## Abstract

Computable general equilibrium (CGE) models and “convergence models” differ in their assessment of the extent to which demography influences economic growth. Here, I show that CGE models produce results similar to those of convergence models when more detailed demographic information is used. To do so, I implement a CGE model to explain Taiwan’s economic miracle during the period 1965–2005. I find that Taiwan’s demographic transition accounts for 22 % of per capita output growth and 17.7 % of investment rate for the period 1965–2005. Moreover, this paper confirms most of the literature written on the role of demography on per capita output growth and saving rates since the seminar article by Coale and Hoover (1958).

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## Notes

Since the demographic transition is happening in all populations, this result can be extended to other countries that have already face, or will face, the first demographic dividend. The reason for focusing on Taiwan, rather than on Japan, is because Taiwan started the demographic transition in the twentieth century.

Taiwan’s demographic transition started in the 1920s, 40 years before the economic boom. In 1944, the constitution of the Republic of China established 6 years of compulsory education, and this period was extended to 9 years in 1968. As a result, the proportion of illiterate and self-educated people changed from 40 % in 1940 to almost 0 % in 1970 (Huang 2001).

All requirements for a steady-state equilibrium will then be satisfied.

The population of Taiwan was reconstructed using historical data from 1906 to 2010. During the first half of the twentieth century, Taiwan experienced massive in- and out-migration flows, which are explained in Section 3.1. I have run simulations under both closed and open populations. However, similar to Lee et al. (2000), I use a closed population because the results do not change significantly and are less noisy.

This assumption does not affect the results during the period 1965–2005, and it is assumed for comparability to Braun et al. (2009). However, additional simulations with borrowing constraints, which are not presented here, suggest that results might depend on this assumption from year 2020 onwards.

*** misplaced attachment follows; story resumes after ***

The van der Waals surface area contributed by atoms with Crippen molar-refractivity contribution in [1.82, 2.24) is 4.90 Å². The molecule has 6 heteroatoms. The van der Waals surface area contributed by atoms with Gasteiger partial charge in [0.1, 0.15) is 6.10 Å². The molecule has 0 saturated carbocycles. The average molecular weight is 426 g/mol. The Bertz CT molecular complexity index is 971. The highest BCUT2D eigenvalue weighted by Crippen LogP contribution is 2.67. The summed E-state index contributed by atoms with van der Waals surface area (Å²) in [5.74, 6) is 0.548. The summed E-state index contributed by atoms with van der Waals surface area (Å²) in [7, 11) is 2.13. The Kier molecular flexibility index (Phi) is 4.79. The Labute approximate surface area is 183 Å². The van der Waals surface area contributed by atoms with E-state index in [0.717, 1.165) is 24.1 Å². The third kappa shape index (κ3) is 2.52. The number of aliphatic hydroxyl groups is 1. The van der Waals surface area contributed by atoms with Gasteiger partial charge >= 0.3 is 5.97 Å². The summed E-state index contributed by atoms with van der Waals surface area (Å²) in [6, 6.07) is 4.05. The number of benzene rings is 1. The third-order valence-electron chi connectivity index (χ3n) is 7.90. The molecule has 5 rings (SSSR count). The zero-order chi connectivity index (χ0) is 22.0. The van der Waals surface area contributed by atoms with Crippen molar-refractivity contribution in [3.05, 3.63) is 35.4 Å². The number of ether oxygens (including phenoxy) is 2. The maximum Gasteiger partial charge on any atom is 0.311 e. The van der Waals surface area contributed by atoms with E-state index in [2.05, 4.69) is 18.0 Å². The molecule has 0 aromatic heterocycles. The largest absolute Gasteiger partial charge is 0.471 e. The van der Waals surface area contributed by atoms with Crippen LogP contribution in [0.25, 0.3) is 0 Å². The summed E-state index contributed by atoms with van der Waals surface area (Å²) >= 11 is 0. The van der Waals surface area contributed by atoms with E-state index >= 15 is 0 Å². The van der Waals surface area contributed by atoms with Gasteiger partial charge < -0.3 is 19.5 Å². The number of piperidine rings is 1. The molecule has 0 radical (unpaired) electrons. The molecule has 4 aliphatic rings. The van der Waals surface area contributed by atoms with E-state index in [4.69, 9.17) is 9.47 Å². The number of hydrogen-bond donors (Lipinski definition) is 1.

Applying the same methodology used by Costa (1998), the average retirement age in Taiwan decreased from 61 to 59 during the period 1978–2010.

Taiwan experienced a dramatic increase in human capital accumulation for cohorts born between the 1940s and the 1970s (Huang 2001). In order to capture the effect that human capital heterogeneity has on economic growth, I have included six different educational levels \(\mathcal{E}=\){illiterate and self-educated, elementary school, junior middle school, senior high school, vocational school, and college and above}, where \(j\in \mathcal{E}\). The age-specific labor productivity indexes by educational attainment are calculated based on Table 11.3 Huang (2001).

Let

*E*_{ t }(*j*) be the cumulative distribution function of the educational attainment of an individual born in year*t*. Thus, for any \(j\in\mathcal{E}\),*E*_{ t }(*j*) is defined as \(\Pr\) (education of an individual born in year*t*is equal to or less than*j*).Since the economic model does not distinguish between gender, parity, region, etc., I use a simplified version of a GIP model that matches the specific characteristics of this economic model. The objective function used to solve the problem is